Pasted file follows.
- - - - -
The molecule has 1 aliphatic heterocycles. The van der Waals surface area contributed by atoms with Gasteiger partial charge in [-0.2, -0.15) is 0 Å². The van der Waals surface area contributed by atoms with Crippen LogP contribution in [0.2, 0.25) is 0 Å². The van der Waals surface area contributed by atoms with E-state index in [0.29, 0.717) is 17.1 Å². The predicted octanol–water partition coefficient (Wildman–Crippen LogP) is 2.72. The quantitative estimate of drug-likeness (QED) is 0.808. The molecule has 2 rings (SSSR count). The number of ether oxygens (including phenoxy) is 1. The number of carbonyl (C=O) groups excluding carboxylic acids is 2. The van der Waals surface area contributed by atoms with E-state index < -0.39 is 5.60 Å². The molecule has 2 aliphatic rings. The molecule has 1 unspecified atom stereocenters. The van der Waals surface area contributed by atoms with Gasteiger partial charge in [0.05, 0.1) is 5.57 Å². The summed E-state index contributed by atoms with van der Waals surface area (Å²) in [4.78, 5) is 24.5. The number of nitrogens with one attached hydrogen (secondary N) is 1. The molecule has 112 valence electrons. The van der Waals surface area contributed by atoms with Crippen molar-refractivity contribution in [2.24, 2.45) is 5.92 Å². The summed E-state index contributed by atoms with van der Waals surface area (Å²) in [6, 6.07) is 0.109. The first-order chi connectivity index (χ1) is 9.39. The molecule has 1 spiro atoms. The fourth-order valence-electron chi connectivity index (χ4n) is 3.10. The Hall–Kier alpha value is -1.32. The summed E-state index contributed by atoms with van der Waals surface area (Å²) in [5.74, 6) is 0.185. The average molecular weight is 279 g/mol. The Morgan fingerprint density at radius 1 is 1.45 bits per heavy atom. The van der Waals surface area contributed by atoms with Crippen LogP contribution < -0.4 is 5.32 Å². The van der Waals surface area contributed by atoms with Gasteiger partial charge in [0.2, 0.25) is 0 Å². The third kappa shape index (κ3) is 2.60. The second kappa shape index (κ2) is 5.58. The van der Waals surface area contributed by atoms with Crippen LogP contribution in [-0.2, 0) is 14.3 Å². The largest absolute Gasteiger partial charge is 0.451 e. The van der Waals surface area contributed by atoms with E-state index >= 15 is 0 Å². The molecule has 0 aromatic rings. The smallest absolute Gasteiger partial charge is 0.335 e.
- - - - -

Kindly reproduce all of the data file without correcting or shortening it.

The molecule has 1 aliphatic heterocycles. The van der Waals surface area contributed by atoms with Gasteiger partial charge in [-0.2, -0.15) is 0 Å². The van der Waals surface area contributed by atoms with Crippen LogP contribution in [0.2, 0.25) is 0 Å². The van der Waals surface area contributed by atoms with E-state index in [0.29, 0.717) is 17.1 Å². The predicted octanol–water partition coefficient (Wildman–Crippen LogP) is 2.72. The quantitative estimate of drug-likeness (QED) is 0.808. The molecule has 2 rings (SSSR count). The number of ether oxygens (including phenoxy) is 1. The number of carbonyl (C=O) groups excluding carboxylic acids is 2. The van der Waals surface area contributed by atoms with E-state index < -0.39 is 5.60 Å². The molecule has 2 aliphatic rings. The molecule has 1 unspecified atom stereocenters. The van der Waals surface area contributed by atoms with Gasteiger partial charge in [0.05, 0.1) is 5.57 Å². The summed E-state index contributed by atoms with van der Waals surface area (Å²) in [4.78, 5) is 24.5. The number of nitrogens with one attached hydrogen (secondary N) is 1. The molecule has 112 valence electrons. The van der Waals surface area contributed by atoms with Crippen molar-refractivity contribution in [2.24, 2.45) is 5.92 Å². The summed E-state index contributed by atoms with van der Waals surface area (Å²) in [6, 6.07) is 0.109. The first-order chi connectivity index (χ1) is 9.39. The molecule has 1 spiro atoms. The fourth-order valence-electron chi connectivity index (χ4n) is 3.10. The Hall–Kier alpha value is -1.32. The summed E-state index contributed by atoms with van der Waals surface area (Å²) in [5.74, 6) is 0.185. The average molecular weight is 279 g/mol. The Morgan fingerprint density at radius 1 is 1.45 bits per heavy atom. The van der Waals surface area contributed by atoms with Crippen LogP contribution < -0.4 is 5.32 Å². The van der Waals surface area contributed by atoms with Gasteiger partial charge in [0.2, 0.25) is 0 Å². The third kappa shape index (κ3) is 2.60. The second kappa shape index (κ2) is 5.58. The van der Waals surface area contributed by atoms with Crippen LogP contribution in [-0.2, 0) is 14.3 Å². The largest absolute Gasteiger partial charge is 0.451 e. The van der Waals surface area contributed by atoms with E-state index >= 15 is 0 Å². The molecule has 0 aromatic rings. The smallest absolute Gasteiger partial charge is 0.335 e.